Try to visit in low season. If you can, avoid the tourist-heavy destinations in the summer months and instead visit in early autumn or spring. Prices of flights or accommodation will cost less. Like this you will enjoy the extra space in the cities and see less people on the hiking trails too.
Book international flights 2 months in advance, at least to receive the best chances of finding lower-priced flights. For tried-and-tested techniques on how to find and book the cheapest flights check out our guide here
Plan visas in advance – check whether you will need a visa to travel to certain destinations and make note of how much they will cost to buy and how long they will take to be ready. Sometimes you will have to wait weeks, even months for the visa to be ready. Trying to organise these when you are already on the road will just create unnecessary stress and take enjoyment away from your adventure.
When heading out on a trip of any duration, it’s important to travel as light as possible. You don’t want to be weighed down by unnecessary items you don’t need. Many times I have seen tourists arrive in a destination, and barely be able to manage their suitcase by themselves. because they are carrying more than 20kg of belongings! The larger your bag is, not only will it be heavier, it will also take longer to pack and unpack. We have carefully put together a complete guide on how to pack light which you can read here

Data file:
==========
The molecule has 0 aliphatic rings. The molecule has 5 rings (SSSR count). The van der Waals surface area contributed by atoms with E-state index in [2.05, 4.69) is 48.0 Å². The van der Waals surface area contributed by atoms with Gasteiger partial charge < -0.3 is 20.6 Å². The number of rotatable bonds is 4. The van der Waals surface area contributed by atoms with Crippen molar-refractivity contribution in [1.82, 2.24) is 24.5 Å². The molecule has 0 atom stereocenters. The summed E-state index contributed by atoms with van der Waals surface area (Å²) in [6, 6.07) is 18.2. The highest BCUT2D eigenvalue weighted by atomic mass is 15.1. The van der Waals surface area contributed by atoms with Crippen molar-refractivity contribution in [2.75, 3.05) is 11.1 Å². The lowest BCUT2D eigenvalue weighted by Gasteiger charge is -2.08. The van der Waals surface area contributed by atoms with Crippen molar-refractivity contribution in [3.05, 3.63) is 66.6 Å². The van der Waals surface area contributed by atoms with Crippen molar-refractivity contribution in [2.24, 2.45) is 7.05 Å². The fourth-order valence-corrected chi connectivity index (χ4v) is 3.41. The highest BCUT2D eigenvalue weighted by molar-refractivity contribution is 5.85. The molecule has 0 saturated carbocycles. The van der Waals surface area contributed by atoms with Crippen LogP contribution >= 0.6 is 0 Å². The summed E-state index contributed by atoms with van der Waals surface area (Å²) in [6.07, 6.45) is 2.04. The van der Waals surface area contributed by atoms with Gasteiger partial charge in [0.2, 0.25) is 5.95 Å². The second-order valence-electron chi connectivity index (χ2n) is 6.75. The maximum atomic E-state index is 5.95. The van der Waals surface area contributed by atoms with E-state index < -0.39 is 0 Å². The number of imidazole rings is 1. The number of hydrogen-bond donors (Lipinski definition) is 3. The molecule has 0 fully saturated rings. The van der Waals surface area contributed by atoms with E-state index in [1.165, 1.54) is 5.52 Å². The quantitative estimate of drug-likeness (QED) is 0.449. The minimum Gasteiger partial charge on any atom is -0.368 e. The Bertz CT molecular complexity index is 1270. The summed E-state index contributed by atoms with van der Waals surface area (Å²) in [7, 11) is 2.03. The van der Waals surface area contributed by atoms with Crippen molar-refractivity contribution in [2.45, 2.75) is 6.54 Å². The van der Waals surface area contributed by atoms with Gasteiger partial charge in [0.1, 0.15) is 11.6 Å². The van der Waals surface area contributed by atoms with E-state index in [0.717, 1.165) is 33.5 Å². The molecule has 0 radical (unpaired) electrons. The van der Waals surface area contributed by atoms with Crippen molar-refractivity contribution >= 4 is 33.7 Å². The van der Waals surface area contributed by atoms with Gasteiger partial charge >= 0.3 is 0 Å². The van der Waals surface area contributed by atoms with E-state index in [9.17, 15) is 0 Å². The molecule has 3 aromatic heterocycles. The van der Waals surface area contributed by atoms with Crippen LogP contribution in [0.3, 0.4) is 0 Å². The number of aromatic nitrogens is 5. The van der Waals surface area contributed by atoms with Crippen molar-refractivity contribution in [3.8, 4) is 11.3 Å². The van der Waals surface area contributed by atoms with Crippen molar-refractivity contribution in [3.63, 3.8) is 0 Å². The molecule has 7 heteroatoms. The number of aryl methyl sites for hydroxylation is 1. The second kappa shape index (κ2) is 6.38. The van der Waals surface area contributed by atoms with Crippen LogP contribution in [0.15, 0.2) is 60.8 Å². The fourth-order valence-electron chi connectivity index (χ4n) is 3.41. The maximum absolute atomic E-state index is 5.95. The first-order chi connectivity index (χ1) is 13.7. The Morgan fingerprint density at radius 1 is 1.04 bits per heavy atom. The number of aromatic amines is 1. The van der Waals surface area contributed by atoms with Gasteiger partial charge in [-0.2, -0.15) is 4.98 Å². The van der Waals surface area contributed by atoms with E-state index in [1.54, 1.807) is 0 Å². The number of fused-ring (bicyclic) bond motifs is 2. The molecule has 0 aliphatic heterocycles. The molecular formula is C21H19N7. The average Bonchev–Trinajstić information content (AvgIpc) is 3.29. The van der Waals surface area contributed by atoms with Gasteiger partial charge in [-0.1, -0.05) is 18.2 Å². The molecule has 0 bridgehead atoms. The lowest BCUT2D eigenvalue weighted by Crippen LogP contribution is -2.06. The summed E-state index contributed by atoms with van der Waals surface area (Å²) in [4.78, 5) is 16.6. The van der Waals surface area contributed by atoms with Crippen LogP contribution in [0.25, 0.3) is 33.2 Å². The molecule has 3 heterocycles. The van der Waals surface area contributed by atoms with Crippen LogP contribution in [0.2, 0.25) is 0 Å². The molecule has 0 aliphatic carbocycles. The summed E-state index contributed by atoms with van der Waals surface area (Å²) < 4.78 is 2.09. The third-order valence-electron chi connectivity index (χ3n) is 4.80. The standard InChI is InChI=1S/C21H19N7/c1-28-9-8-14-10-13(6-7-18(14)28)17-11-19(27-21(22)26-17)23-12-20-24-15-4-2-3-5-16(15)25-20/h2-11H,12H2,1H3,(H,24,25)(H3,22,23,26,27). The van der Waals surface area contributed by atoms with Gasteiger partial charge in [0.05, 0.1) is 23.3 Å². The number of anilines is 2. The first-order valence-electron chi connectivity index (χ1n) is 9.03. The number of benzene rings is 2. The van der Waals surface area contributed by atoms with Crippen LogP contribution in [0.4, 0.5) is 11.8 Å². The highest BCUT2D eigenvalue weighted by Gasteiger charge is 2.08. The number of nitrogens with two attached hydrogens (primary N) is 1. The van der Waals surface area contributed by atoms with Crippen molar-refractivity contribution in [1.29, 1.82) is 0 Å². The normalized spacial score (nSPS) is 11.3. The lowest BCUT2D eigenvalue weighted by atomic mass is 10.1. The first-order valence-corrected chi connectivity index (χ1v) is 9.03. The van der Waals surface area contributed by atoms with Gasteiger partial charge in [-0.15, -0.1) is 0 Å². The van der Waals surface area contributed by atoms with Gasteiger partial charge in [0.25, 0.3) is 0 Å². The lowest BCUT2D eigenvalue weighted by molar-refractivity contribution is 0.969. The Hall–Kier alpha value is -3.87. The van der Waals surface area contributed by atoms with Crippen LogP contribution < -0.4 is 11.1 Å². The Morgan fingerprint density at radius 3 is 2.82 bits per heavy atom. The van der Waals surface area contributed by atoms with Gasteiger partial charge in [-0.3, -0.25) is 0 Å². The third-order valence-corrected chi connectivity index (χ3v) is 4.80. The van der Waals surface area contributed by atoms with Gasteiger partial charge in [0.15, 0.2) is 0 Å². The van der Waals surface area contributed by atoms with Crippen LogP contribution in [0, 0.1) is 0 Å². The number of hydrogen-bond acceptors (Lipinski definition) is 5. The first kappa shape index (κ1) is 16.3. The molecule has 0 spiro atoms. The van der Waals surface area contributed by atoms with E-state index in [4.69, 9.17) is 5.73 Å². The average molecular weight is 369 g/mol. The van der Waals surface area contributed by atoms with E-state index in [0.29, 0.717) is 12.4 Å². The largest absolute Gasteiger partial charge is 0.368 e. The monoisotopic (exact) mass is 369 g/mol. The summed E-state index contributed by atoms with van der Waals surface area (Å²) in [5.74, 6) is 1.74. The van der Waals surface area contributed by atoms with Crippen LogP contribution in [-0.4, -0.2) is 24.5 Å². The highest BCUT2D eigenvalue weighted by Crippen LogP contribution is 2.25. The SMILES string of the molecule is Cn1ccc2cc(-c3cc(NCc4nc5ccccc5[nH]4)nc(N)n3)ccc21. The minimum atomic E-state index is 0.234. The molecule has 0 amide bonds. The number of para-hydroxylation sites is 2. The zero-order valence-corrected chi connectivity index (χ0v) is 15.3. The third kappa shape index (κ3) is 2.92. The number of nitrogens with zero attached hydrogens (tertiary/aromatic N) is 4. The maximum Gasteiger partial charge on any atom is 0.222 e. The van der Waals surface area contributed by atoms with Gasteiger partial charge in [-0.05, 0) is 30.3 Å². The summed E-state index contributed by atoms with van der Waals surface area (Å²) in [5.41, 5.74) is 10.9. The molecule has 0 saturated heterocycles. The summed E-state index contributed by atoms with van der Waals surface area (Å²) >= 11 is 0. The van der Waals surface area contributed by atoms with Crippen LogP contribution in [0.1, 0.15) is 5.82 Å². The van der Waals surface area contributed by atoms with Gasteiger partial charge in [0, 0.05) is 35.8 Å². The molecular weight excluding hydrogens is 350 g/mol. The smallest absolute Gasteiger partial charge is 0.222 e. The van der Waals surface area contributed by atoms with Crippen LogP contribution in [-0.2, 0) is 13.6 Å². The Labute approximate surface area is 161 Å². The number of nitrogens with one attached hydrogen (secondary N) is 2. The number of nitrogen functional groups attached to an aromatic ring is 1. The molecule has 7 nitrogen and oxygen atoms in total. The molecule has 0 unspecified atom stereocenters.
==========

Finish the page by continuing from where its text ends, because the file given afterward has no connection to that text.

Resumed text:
When it comes to getting about, there are many ways you can save money. You should try to avoid taxis at all costs, considering the rates can fluctuate wildly and instead, carefully plan which are the most cost effective options per mile. Coach companies like Flixbus and Megabus can get you around for a relatively good price. If you are in more remote locations you might have to use local buses. Long distance trains are often the most expensive option so proceed with caution when using trains. The most affordable way to travel overland is of course to drive, you won’t be able to affect the fuel cost but it will give you more miles for your money. Fill up in cheaper countries where you can and steer clear of premium fuels or gas stations on the motorways. Instead, look for supermarket gas stations where possible. Handy apps are also available around Europe that can find you the cheapest fuel in your area.
Hitchhiking is still a very popular option for the more frugal travellers. How safe it is can be hard to measure, but if you are travelling solo you will have to use your judge of character to determine whether you accept a ride or not. Often, local people are very friendly in foreign countries and providing you are polite and act normal you shouldn’t get into any kind of trouble travelling this way, it just takes considerably longer.
Eating is a cost that of course we can’t avoid, we need to eat. We don’t have to spend too much on food though. Here are some tips to survive your adrenaline-filled days without splashing out on expensive meals.